UC San Diego Students Demand Passing Grades Due to Riots

NEW YORK, NEW YORK - MAY 30: Protestors vandalize a police cruiser in Union Square on May 30, 2020 in New York City. Minneapolis Police officer Derek Chauvin was filmed kneeling on Floyd's neck. Floyd was later pronounced dead at a local hospital. Across the country, protests against Floyd's death …
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Students at UC San Diego are using the protests and riots following the death of George Floyd in police custody to demand passing grades on their finals exams. In a letter, student activists told administrators that they should be exempt from the standard grading policy due to the riots, which they argue have left students “paralyzed.”

According to a report by the College Fix, students at UC San Diego are demanding that they be exempt from the university’s grading policy due to the riots that have followed the death of George Floyd.

Breitbart News has reported extensively on the riots that have followed the death of George Floyd, who died on May 25 during an arrest in Minneapolis after a police officer pressed his knee onto Floyd’s neck. Rioters have looted businesses in major cities around the country including Minneapolis, New York City, Los Angeles, Atlanta, Chicago, and Portland.

Unlike many other institutions, UC San Diego did not adopt a “pass/fail” grading system for the spring semester. Instead, officials installed a modified policy that would permit academic departments to adopt “pass/fail” grading at their discretion.

In the letter, the students claim that they are “paralyzed” by current events and therefore should not be graded for this semester’s work.

Please do not force students that are paralyzed by the current events to disengage in their political environment. Please do not prioritize students’ exams over their mental and emotional health. Please do not force students to choose their testing and grades over their obligations to protect and care about human rights. Please do not remain idle while history is being made.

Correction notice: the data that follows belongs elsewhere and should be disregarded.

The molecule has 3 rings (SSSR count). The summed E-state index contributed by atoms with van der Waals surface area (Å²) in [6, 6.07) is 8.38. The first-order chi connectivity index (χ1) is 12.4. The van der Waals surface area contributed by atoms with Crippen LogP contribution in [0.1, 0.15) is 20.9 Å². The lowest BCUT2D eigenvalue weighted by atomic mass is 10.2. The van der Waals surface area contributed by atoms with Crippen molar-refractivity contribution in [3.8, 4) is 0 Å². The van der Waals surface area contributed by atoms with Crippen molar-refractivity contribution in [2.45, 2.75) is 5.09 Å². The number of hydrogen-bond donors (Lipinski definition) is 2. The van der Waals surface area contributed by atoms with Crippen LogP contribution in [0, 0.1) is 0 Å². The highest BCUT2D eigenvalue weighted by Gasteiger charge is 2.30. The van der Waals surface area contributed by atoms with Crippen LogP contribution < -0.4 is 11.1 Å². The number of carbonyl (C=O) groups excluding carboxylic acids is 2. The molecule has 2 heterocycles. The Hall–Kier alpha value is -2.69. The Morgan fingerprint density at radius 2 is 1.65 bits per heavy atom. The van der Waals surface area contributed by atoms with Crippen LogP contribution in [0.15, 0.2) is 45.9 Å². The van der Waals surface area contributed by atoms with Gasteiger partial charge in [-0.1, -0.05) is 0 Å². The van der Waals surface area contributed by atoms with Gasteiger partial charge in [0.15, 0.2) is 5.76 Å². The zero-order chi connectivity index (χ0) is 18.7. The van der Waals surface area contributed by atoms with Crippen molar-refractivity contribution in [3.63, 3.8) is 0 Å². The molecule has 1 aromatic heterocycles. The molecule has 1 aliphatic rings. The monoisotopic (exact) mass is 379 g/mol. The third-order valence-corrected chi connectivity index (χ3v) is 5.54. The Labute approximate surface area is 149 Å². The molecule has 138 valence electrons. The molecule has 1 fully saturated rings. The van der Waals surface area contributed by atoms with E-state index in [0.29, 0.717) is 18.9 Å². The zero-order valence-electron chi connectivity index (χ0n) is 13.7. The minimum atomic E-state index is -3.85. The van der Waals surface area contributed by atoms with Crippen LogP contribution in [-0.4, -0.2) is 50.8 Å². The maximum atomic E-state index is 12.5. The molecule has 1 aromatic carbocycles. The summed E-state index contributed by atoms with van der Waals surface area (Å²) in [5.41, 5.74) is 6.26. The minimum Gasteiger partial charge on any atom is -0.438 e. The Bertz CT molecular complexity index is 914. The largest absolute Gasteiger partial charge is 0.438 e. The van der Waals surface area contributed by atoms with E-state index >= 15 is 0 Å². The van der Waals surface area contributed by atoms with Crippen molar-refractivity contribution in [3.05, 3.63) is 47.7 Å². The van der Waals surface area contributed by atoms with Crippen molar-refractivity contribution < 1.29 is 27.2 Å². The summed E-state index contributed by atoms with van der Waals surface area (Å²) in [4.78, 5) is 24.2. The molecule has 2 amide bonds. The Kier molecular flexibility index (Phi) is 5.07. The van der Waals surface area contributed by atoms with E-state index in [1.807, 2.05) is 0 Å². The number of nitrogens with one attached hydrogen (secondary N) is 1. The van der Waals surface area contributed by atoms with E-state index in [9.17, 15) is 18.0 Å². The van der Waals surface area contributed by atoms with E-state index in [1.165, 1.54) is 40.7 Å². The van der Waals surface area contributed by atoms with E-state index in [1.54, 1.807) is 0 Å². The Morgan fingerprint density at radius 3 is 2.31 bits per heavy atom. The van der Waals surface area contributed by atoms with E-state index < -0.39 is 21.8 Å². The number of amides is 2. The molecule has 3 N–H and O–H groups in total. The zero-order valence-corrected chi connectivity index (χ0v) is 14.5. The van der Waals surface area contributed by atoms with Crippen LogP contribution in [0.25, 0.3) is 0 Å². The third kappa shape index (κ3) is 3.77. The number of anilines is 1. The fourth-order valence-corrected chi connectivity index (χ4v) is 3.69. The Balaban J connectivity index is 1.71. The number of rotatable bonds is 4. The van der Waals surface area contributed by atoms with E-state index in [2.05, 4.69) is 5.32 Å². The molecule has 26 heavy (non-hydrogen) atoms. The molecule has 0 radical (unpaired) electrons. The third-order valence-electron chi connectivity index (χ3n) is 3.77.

The students suggested that applying standard grading policies to students would “invalidate” their “feelings.”

Please do not force your students to become numb or compliant to their own history. Please do not set the precedent that UCSD is but another academic institution that invalidates their students’ feelings and concerns by discouraging their voice for change. The Compton Cookout remains a dark stain of injustice and racism from the UCSD community; do not let this become another one. We must do better.’

Some UC San Diego students voiced similar concerns on social media. One student argued that she would not be able to focus on her coursework because Black Americans are being “harassed” and “murdered.”

Alex De Leon, another student at UC San Diego, argued that black students should not be asked to focus on their coursework during this period. “In light of the current climate and systematic acts of violence towards the Black community, it would be entirely cruel and dehumanizing for us to expect our Black classmates at UCSD to have to carry on like everything’s good and normal,” de Leon said in a comment. “During these tragic and uncertain times, grades and finals should not have to be their top priority.


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